That’s the first thing you notice about being in the company of Padraig O Ceidigh. He connects utterly.

When we meet in Friars restaurant in NUIG I introduce him to two friends I had been talking to. At once the conversation is about them. He’s asking them what they’re doing and where they’re working and within two minutes it’s as if they were childhood buddies. They’re doing the talking. He’s doing the listening.

Eighty years ago Dale Carnegie suggested that 95% of our success in life was predicated on our ability to get on with others. In order to do that he recommended that we “be interested rather than being interesting”. Padraig is genuinely interested in everything and everyone.

Neuro-Linguistic Programming (NLP) is the study of how we communicate and was pioneered by an eccentric American genius called Richard Bandler. It should come as no surprise that Padraig has been an avid student of NLP since long before it became fashionable. At one conference in London many years ago Padraig met Bandler at the coffee break and the two “masters of empathy and rapport” became instant friends.

Dr. Albert Mahrabian, a professor at UCLA, caused consternation some years back when he said that the words we use only account for 7% of our presentation impact. Of far more importance is the tonality of our voice which accounts for 38% impact. Of most impact however, are those non-verbal behaviours such as appearance, eye contact, gestures and facial expressions which impact up to 55%. Padraig could have addressed those American students completely as gaeilge and they’d have understood every word.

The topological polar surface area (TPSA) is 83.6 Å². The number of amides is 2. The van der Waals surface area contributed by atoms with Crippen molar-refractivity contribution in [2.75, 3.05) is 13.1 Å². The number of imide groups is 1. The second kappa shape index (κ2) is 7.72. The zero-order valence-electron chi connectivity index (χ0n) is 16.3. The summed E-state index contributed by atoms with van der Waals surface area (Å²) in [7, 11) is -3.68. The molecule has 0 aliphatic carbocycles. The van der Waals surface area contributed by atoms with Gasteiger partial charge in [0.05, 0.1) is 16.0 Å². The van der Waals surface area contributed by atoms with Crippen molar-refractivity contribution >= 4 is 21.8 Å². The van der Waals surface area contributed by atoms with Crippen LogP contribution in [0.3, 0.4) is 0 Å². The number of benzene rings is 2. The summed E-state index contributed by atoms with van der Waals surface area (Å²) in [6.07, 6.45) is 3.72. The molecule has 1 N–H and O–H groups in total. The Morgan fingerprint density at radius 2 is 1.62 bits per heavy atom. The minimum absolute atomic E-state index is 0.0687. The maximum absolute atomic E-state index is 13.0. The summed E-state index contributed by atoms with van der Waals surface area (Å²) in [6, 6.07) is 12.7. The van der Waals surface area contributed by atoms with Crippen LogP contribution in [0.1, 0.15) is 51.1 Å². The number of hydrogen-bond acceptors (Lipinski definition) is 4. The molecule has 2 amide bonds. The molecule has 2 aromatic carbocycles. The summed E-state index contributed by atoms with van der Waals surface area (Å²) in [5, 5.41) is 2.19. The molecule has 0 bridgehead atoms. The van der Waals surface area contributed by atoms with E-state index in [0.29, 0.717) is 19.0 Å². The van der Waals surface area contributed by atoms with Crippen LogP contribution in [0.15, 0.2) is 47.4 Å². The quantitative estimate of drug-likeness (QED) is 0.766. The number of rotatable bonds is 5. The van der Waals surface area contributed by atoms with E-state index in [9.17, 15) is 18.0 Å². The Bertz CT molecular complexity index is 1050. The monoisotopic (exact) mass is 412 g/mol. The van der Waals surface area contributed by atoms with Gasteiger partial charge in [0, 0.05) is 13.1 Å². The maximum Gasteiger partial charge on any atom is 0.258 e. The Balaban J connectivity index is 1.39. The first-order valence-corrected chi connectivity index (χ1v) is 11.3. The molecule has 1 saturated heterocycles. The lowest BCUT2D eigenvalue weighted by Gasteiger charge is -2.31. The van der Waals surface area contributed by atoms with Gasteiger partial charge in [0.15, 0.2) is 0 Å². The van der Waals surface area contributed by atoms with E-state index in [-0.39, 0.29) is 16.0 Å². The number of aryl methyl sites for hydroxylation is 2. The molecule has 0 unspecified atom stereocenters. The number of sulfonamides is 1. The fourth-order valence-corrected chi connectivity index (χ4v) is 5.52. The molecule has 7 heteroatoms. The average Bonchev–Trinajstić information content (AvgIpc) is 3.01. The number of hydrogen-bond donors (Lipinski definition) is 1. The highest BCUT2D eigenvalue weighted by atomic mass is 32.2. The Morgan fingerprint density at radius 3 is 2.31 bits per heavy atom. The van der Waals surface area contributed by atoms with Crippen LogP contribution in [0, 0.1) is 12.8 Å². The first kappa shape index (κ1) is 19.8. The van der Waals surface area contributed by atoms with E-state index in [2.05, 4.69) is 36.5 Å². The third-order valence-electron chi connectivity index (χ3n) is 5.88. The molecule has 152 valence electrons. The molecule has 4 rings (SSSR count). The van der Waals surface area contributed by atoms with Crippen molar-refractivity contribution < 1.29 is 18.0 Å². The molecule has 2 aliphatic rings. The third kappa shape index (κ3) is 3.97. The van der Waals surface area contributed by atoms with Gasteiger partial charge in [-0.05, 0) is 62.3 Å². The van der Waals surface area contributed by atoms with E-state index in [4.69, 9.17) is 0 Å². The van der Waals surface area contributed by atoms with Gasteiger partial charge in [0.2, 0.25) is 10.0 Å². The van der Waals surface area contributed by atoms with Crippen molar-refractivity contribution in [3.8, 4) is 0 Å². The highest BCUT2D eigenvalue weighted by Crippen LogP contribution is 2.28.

When you speak with him he fixes you with eyes as deep as the pool in Galway Bay where the big liners anchor. And when you ask him a question he pauses for what seems an eternity. Every point is embellished with a metaphor or analogy to drive it home and make it memorable. He is explaining to me the significance of continuously asking oneself the question “what the world would be, with or without you”. Sensing my confusion he adds “Padraic, your life is like a piece of string and the interesting thing is we don’t know how long or short it is. It’s up to you to do what you will with it. You can stretch it. You can make it smaller. You make a circle out of it. You can save someone’s life with it or you can choke someone with it”.

Point made, and understood, forever.


2. The Journey is More Important Than the Destination. Enjoy it.

This might sound a bit rich coming from a man who I know for a fact has clearly defined goals. I can recall vividly many years ago a flip chart in an Aer Arann office emblazoned with the vision “We will be among the top 100 regional airlines in the world within 5 years” (They got to 36 within 3 years). Last week I got a glimpse at his personal diary and there were three mind maps, one for his yearly goals, his quarterly goals and his monthly goals all hand drawn in brightly coloured markers.